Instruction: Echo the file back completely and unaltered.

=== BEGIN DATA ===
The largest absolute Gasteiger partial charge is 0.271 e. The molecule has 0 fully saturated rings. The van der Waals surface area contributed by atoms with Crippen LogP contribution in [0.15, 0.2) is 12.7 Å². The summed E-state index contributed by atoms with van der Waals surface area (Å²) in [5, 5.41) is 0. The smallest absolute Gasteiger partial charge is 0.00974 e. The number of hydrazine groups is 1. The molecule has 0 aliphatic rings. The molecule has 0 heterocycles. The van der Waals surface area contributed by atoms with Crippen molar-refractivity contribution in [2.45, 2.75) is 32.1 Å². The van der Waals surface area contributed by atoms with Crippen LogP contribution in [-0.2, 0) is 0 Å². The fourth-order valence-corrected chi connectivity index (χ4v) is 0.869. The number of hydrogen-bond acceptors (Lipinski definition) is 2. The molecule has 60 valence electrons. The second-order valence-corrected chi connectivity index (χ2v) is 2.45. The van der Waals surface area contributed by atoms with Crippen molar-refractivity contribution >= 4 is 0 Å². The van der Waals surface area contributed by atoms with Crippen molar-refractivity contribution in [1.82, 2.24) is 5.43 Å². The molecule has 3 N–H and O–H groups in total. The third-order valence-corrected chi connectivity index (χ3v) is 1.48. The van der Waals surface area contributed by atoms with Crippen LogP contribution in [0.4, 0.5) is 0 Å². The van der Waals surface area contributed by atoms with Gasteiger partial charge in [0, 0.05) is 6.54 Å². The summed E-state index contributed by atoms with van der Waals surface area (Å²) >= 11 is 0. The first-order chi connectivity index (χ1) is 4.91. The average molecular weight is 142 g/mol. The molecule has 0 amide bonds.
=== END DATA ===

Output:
The largest absolute Gasteiger partial charge is 0.271 e. The molecule has 0 fully saturated rings. The van der Waals surface area contributed by atoms with Crippen LogP contribution in [0.15, 0.2) is 12.7 Å². The summed E-state index contributed by atoms with van der Waals surface area (Å²) in [5, 5.41) is 0. The smallest absolute Gasteiger partial charge is 0.00974 e. The number of hydrazine groups is 1. The molecule has 0 aliphatic rings. The molecule has 0 heterocycles. The van der Waals surface area contributed by atoms with Crippen molar-refractivity contribution in [2.45, 2.75) is 32.1 Å². The van der Waals surface area contributed by atoms with Crippen LogP contribution in [-0.2, 0) is 0 Å². The fourth-order valence-corrected chi connectivity index (χ4v) is 0.869. The number of hydrogen-bond acceptors (Lipinski definition) is 2. The molecule has 60 valence electrons. The second-order valence-corrected chi connectivity index (χ2v) is 2.45. The van der Waals surface area contributed by atoms with Crippen molar-refractivity contribution >= 4 is 0 Å². The van der Waals surface area contributed by atoms with Crippen molar-refractivity contribution in [1.82, 2.24) is 5.43 Å². The molecule has 3 N–H and O–H groups in total. The third-order valence-corrected chi connectivity index (χ3v) is 1.48. The van der Waals surface area contributed by atoms with Crippen LogP contribution in [0.4, 0.5) is 0 Å². The van der Waals surface area contributed by atoms with Gasteiger partial charge in [0, 0.05) is 6.54 Å². The summed E-state index contributed by atoms with van der Waals surface area (Å²) >= 11 is 0. The first-order chi connectivity index (χ1) is 4.91. The average molecular weight is 142 g/mol. The molecule has 0 amide bonds.